I'm not one for spurious historical comparisons. Too messy. Too loaded. Where do you stop or start? But here's an interesting one from Charles Glass in the latest edition of London Review of Books:
Bin Laden would do well to study the example of another charismatic preacher who shunned worldly pleasures and condemned the corrupt despots and bogus scholars of his day. Fra Girolamo Savonarola’s sermons against the excesses of the Medici in Florence were as popular as bin Laden’s videotapes and internet epistles are today. Like bin Laden, he longed for the pure, simple life of his religion’s earliest days and the destruction of the worldly magnificence that had accreted to it. Medici and priestly corruption gave him an audience. Florentine zealots expelled the Medici in 1494 and, as the Taliban did, banished all signs of luxury. Like bin Laden, Savonarola refused public office but maintained his influence through his words. A confraternity of young men, not unlike the Taliban’s religious police or Iran’s Revolutionary Guards, broke into houses to seize dice, cards and other amusements that diverted attention from the Almighty. Savonarola’s brotherhood warned women to dress modestly and interfered, via a system of household spying, in everyone’s private life. It did not help his cause that he had condemned the pope and all the princes of Italy for their dishonesty and unChristian behaviour. By 1498, Florence had wearied of religious piety and hanged him.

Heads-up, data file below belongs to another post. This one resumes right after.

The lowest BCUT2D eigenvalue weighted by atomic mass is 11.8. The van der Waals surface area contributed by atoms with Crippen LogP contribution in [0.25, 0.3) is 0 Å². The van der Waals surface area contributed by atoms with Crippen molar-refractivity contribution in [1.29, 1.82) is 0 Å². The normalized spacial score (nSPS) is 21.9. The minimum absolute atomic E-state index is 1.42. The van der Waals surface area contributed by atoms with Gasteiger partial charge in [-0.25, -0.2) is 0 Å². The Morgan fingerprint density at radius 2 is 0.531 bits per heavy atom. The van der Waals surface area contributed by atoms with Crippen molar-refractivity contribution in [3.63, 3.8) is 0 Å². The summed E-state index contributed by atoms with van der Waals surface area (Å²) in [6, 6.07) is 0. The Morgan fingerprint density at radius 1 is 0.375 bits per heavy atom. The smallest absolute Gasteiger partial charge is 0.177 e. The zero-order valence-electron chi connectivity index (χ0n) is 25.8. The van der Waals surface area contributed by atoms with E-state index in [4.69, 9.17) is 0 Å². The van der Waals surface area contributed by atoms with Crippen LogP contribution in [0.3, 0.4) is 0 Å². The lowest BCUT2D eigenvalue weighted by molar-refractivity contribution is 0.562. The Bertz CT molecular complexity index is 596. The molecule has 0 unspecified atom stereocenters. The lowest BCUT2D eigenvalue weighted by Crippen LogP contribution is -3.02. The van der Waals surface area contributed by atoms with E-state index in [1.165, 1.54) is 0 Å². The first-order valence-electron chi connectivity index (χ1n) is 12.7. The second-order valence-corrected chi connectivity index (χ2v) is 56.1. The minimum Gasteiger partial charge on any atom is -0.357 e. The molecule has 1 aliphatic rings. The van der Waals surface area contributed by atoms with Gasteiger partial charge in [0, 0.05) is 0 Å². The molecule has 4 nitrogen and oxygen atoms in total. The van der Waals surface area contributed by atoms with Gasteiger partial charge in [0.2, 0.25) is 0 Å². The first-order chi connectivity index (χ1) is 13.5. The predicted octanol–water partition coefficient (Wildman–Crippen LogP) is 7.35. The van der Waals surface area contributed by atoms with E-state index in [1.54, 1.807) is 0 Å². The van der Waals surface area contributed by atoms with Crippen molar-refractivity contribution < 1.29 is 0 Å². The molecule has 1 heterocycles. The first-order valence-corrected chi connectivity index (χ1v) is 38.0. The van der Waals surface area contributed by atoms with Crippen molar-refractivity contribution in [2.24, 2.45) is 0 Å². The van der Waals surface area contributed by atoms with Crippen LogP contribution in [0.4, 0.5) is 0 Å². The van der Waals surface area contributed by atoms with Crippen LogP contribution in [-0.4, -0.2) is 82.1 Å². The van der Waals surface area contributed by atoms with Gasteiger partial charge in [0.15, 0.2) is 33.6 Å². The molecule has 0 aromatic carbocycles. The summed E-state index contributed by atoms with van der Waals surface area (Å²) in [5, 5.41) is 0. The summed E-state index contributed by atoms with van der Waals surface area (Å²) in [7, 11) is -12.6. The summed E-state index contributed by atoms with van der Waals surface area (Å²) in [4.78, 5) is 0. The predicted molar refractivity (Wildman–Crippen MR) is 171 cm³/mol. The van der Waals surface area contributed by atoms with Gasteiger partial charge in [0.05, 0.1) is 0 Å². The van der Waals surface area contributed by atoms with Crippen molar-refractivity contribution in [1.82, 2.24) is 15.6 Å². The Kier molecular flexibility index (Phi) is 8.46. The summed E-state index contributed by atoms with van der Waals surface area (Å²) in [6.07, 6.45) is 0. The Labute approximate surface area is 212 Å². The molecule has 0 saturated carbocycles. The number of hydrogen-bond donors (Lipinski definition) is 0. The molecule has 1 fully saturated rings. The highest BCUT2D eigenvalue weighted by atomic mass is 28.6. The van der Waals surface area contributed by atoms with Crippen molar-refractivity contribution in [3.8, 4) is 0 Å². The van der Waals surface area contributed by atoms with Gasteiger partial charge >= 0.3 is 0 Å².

Glass also makes the valuable point that "many Muslims, perhaps a majority, who admire bin Laden for his resistance to the United States would balk at Taliban rule in their homelands".